Go plastic free for a month, and help our planet

Microplastics play a role in all of our lives.

Want to do something about the scourge of plastics in the environment? Join a budding international movement to dramatically reduce plastics consumption in your own life.

In fact, you could start right now — yep, today — by joining “Plastic Free July,” a global movement of people pledging to refuse single-use plastics for the entire month.

The emerging science around the harm of plastics is not only sobering but staggering in its scope and breadth. Weekly, it seems, new studies come out about the impact of plastics on our personal health, wildlife, the air we breathe and the water we drink.

It’s a health crisis, a climate crisis, and a wildlife crisis.

The problem is this: Nearly all plastics are made not only from fossil carbons, such as oil and gas, but also from more than 16,000 chemicals, 3,200 of which are known to be “chemicals of concern.” Couple this with another sobering fact: Single-use plastic is both ubiquitous and increasing in volume dramatically.

The Plastic Waste Makers Index, compiled by the philanthropic Minderoo Foundation, found that the world generated 139 million metric tons of plastic waste in 2021, an increase of six million tons from 2019. Because of an overabundance of cheap natural gas, according to Oceana, a nonprofit dedicated to protecting the world’s oceans, plastic production is expected to triple by 2050.

Ramped-up production of single-use plastic is, in fact, the stated strategy of the fossil fuel industry, a business decision to combat falling fossil fuel consumption due to an increase in renewable energy use.

Want a sense of how all this plastic, which breaks down into zillions of microplastics, is affecting us? Watch a new, if dismaying, documentary called “We’re All Plastic People Now.” This groundbreaking film makes clear that microplastics are in every part of our bodies — from our brains to our wombs — and only getting worse.

It’s easy to feel hopeless in the face of an environmentally unconscious (some would say shameless) industry, limited government action and study after study about the harms of plastics in our environment.

This is where Plastic Free July comes in. A powerful movement is building, and it’s reaching the shores of Vashon Island.

Plastic Free July is an initiative of the Plastic Free Foundation, an Australian organization premised on the belief that lots of small changes add up to a big difference. The challenge is simple in concept: For the next month, choose only products that come in something other than single-use plastic.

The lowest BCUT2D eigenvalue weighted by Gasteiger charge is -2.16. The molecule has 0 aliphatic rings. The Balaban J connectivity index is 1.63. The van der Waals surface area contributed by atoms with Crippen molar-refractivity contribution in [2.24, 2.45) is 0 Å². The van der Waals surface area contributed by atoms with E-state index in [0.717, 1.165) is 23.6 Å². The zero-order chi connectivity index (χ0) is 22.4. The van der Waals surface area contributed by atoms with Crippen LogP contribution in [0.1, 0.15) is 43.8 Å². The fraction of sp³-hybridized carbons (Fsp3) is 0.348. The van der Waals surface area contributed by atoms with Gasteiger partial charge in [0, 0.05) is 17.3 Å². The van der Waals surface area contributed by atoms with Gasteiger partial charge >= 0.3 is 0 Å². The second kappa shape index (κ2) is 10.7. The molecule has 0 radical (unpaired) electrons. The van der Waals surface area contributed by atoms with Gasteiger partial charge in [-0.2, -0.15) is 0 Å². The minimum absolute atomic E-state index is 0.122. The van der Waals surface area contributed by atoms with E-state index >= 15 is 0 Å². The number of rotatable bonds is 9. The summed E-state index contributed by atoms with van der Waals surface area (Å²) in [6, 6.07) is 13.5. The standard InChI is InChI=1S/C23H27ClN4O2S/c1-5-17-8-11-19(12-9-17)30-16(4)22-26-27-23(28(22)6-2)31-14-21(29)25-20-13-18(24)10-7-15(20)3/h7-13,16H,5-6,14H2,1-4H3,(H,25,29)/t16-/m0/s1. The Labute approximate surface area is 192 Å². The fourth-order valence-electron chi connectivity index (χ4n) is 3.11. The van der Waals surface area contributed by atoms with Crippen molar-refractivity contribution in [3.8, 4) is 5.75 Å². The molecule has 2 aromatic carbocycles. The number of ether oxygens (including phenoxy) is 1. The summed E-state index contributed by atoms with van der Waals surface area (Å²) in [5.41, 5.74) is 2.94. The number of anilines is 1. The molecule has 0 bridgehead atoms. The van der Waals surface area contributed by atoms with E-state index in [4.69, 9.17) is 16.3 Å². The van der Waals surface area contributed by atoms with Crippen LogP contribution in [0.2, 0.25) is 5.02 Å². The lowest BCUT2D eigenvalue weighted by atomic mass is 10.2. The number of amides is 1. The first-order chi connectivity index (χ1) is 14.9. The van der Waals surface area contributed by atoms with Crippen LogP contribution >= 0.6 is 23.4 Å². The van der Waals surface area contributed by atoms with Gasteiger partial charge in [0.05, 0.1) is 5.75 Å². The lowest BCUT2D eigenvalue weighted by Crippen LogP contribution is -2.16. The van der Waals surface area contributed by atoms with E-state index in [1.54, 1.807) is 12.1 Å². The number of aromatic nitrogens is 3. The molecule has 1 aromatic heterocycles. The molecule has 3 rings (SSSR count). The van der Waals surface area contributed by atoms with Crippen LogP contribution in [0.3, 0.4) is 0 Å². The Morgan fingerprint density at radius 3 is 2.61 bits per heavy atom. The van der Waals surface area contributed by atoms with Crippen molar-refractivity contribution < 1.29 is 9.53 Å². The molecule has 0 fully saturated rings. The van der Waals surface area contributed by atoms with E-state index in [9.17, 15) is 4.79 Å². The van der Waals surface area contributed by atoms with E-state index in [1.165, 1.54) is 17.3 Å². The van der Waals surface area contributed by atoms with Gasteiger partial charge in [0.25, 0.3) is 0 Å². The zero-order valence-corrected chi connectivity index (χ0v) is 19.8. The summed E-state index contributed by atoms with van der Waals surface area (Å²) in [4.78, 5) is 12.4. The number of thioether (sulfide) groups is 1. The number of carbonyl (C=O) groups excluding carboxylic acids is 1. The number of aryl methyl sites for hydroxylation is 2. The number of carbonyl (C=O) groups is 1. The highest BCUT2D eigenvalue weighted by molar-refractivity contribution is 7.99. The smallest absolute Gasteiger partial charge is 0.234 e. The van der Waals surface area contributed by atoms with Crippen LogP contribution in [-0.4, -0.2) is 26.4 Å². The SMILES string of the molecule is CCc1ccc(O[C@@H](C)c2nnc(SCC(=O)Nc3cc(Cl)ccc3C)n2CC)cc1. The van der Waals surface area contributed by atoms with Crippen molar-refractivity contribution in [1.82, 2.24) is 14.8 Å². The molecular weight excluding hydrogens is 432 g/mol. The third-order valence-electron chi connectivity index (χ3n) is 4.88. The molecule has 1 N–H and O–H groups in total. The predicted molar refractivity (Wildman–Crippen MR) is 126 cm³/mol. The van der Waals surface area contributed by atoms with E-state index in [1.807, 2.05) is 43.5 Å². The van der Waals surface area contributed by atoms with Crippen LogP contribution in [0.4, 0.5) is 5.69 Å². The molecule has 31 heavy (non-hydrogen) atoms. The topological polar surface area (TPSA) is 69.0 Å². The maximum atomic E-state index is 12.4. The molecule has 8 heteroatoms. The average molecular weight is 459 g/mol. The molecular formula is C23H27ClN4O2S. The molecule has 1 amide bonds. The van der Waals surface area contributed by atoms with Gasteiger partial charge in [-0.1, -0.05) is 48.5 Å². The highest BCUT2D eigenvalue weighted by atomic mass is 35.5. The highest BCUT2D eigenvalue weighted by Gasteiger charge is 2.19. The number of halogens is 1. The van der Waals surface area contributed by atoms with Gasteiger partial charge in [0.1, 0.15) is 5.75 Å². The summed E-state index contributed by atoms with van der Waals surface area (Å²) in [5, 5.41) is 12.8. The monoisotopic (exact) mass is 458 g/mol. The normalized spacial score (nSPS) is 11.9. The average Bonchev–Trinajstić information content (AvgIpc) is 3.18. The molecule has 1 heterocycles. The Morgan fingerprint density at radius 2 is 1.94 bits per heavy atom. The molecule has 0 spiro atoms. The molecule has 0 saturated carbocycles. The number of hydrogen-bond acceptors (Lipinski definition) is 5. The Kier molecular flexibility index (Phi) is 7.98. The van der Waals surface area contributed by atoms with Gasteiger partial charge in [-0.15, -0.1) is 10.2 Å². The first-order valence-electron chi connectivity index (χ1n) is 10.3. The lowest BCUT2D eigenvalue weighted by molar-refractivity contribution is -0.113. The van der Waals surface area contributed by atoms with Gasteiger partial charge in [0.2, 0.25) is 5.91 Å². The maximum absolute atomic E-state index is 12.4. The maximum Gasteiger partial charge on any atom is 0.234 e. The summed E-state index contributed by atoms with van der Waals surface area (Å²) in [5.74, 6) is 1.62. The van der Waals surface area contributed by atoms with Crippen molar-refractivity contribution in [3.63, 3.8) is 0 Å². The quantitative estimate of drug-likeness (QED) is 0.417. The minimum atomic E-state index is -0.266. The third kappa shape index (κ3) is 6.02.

Of course, execution is a little more complicated, but here are some easy suggestions.

• Bring your own bags to the grocery store, including bags for produce. Or don’t put your produce in a bag at all! Just wash your veggies when you get home.

• Bring your own bottles for bulk items — both Thriftway and IGA will weigh them first so that you pay only for the contents.

• Bring your own cups to cafes and coffee shops and use your own water bottle for water.

• Decline straws, condiment packets and plastic utensils when getting take-out food. In fact, a new law in Washington state requires restaurants and other food service outlets to not hand customers such items unless requested.

• Buy fish, meat or cheese from the counter and request that they put the item only in paper. Most will honor that request.

The organization asks that you “take the challenge” to go plastic-free (or as close as you can get) for a month. If you sign up, they’ll send you tips, stories from other parts of the world and encouragement. Learn more at plasticfreejuly.org.

Plastic Free July is not the only effort underway on Vashon. Islanders Celia Congdon and Nancy O’Connor launched Choose Plastic Free, a campaign sponsored by Zero Waste Vashon in 2023, to encourage people to find alternatives to single-use plastic. They’ve done fantastic work highlighting the issue and encouraging individual action.

In another local move, Nadine Edelstein, another island leader on plastics waste reduction, and Congdon are working with the Vashon Chamber of Commerce to bring reusable metal cups to Strawberry Festival this year — 3,000 of them — so people can drink beverages without the use of plastic.

And we now have Refill Vashon, a small shop located in the Wallflower Building in town that sells a full complement of soaps, detergents, shampoos, toothpaste tabs and other refillable items, making a plastic-free life a tad easier. (Full disclosure: I work there a few days a month.)

Ultimately, we need legislation, litigation and other high-impact strategies to curb plastics production and force the fossil fuel industry to change its harmful behavior. But we can also do our part, starting today, to build awareness, strengthen commitment and create momentum.

Here’s how Archbishop Desmond Tutu put the collective power of individual action: “Do your little bit of good where you are. It is those little bits of good put together that overwhelm the world.”

Leslie Brown, a former editor of The Beachcomber, recently took a seven-week course on plastics reduction from Beyond Plastics.